The European Map Butterfly Araschnia levana as a Model to Study the Molecular Basis and Evolutionary Ecology of Seasonal Polyphenism

Insects. 2021 Apr 6;12(4):325. doi: 10.3390/insects12040325.


The European map butterfly Araschnia levana is a well-known example of seasonal polyphenism. Spring and summer imagoes exhibit distinct morphological phenotypes. Key environmental factors responsible for the expression of different morphs are day length and temperature. Larval exposure to light for more than 16 h per day entails direct development and results in the adult f. prorsa summer phenotype. Less than 15.5 h per day increasingly promotes diapause and the adult f. levana spring phenotype. The phenotype depends on the timing of the release of 20-hydroxyecdysone in pupae. Release within the first days after pupation potentially inhibits the default "levana-gene-expression-profile" because pre-pupae destined for diapause or subitaneous development have unique transcriptomic programs. Moreover, multiple microRNAs and their targets are differentially regulated during the larval and pupal stages, and candidates for diapause maintenance, duration, and phenotype determination have been identified. However, the complete pathway from photoreception to timekeeping and diapause or subitaneous development remains unclear. Beside the wing polyphenism, the hormonal and epigenetic modifications of the two phenotypes also include differences in biomechanical design and immunocompetence. Here, we discuss research on the physiological and molecular basis of polyphenism in A. levana, including hormonal control, epigenetic regulation, and the effect of ecological parameters on developmental fate.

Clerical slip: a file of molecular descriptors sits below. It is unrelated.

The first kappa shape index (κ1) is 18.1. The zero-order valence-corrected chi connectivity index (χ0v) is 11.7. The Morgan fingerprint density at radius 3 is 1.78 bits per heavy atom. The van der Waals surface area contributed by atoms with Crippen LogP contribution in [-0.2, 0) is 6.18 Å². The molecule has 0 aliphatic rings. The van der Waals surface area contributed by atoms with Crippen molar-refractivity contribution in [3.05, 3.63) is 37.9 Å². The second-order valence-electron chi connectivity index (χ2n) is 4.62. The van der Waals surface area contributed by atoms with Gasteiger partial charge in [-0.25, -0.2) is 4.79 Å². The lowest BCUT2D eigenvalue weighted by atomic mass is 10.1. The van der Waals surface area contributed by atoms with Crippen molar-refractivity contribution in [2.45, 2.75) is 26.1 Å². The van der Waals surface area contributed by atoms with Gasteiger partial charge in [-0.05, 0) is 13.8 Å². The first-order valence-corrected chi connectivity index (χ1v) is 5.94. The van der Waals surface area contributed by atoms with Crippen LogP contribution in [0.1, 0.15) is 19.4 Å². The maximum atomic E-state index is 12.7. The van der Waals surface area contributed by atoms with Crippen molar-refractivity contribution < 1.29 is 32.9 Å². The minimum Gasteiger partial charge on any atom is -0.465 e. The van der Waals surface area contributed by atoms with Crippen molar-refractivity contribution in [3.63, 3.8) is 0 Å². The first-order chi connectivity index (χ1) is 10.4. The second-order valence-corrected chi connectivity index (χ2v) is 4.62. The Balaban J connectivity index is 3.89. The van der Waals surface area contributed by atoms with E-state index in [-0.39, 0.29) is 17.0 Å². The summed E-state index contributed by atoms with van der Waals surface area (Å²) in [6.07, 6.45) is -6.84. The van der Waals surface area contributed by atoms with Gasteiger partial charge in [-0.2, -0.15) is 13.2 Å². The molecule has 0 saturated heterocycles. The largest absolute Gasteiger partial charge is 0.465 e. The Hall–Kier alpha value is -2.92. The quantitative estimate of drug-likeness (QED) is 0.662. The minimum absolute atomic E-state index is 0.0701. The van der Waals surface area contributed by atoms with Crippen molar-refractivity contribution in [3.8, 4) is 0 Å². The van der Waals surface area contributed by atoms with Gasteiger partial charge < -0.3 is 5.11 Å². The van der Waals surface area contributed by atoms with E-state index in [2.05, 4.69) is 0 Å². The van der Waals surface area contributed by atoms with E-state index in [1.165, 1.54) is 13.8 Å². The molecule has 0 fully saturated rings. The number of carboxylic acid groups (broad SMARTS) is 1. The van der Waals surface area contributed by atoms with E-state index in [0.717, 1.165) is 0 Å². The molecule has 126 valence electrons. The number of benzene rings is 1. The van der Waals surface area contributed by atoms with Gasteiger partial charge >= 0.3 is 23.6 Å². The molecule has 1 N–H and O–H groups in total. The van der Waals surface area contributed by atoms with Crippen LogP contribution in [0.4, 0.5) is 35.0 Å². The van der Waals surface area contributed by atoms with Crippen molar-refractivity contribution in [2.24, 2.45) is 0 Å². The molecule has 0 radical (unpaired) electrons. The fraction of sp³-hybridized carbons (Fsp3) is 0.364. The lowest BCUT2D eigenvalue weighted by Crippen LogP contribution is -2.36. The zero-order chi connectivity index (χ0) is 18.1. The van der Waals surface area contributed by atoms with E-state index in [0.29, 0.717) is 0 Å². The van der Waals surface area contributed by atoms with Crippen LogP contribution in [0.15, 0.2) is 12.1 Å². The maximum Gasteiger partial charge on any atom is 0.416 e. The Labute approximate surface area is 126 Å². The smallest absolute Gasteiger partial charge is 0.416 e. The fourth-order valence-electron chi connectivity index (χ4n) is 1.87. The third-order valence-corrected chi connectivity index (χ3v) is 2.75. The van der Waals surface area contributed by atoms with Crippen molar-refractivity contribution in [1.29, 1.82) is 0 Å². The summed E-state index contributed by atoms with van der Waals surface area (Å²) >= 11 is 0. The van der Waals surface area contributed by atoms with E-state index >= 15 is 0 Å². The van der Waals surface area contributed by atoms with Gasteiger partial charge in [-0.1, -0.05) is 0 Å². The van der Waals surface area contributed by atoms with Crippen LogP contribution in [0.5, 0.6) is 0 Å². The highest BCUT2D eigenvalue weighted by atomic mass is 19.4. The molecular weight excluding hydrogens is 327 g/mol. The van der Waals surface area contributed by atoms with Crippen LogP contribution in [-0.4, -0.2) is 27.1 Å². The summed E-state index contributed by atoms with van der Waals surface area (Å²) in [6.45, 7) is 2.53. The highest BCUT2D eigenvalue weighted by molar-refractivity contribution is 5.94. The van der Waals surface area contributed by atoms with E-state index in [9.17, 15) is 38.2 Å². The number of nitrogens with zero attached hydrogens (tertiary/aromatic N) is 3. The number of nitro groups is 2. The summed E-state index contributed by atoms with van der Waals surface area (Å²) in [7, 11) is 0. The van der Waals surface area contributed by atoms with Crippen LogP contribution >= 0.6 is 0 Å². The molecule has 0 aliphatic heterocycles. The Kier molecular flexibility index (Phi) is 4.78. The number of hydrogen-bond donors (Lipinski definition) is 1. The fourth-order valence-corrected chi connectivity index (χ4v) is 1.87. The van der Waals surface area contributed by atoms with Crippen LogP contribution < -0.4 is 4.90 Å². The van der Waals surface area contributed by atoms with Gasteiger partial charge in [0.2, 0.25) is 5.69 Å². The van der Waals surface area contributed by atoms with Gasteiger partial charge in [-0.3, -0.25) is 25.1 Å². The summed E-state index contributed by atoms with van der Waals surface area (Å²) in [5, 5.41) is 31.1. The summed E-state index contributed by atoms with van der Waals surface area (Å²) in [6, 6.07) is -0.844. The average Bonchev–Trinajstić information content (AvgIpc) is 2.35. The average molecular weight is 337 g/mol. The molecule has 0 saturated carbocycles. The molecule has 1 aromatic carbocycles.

Keywords: Araschnia levana; diapause; epigenetics; evolutionary ecology; hormones; metamorphosis; microRNAs; phenotypic plasticity; polyphenism.

Publication types

  • Review